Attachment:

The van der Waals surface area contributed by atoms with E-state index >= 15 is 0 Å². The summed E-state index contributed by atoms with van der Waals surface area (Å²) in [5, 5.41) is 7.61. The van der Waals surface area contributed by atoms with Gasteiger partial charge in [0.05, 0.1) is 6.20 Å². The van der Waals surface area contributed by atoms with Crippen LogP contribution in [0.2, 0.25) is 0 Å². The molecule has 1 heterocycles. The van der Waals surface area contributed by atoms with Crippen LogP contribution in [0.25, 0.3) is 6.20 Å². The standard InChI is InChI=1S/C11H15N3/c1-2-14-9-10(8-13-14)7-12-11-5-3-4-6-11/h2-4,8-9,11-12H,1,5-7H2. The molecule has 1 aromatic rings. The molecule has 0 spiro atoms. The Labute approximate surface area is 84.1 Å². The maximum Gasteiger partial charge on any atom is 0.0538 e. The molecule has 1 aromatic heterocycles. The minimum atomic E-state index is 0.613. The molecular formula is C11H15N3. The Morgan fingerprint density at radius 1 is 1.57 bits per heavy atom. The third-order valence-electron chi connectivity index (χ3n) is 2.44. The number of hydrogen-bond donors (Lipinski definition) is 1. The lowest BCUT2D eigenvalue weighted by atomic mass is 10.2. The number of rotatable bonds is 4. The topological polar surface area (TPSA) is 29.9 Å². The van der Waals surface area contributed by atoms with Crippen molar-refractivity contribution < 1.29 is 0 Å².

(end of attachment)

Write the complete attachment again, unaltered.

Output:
The van der Waals surface area contributed by atoms with E-state index >= 15 is 0 Å². The summed E-state index contributed by atoms with van der Waals surface area (Å²) in [5, 5.41) is 7.61. The van der Waals surface area contributed by atoms with Gasteiger partial charge in [0.05, 0.1) is 6.20 Å². The van der Waals surface area contributed by atoms with Crippen LogP contribution in [0.2, 0.25) is 0 Å². The molecule has 1 heterocycles. The van der Waals surface area contributed by atoms with Crippen LogP contribution in [0.25, 0.3) is 6.20 Å². The standard InChI is InChI=1S/C11H15N3/c1-2-14-9-10(8-13-14)7-12-11-5-3-4-6-11/h2-4,8-9,11-12H,1,5-7H2. The molecule has 1 aromatic rings. The molecule has 0 spiro atoms. The Labute approximate surface area is 84.1 Å². The maximum Gasteiger partial charge on any atom is 0.0538 e. The molecule has 1 aromatic heterocycles. The minimum atomic E-state index is 0.613. The molecular formula is C11H15N3. The Morgan fingerprint density at radius 1 is 1.57 bits per heavy atom. The third-order valence-electron chi connectivity index (χ3n) is 2.44. The number of hydrogen-bond donors (Lipinski definition) is 1. The lowest BCUT2D eigenvalue weighted by atomic mass is 10.2. The number of rotatable bonds is 4. The topological polar surface area (TPSA) is 29.9 Å². The van der Waals surface area contributed by atoms with Crippen molar-refractivity contribution < 1.29 is 0 Å².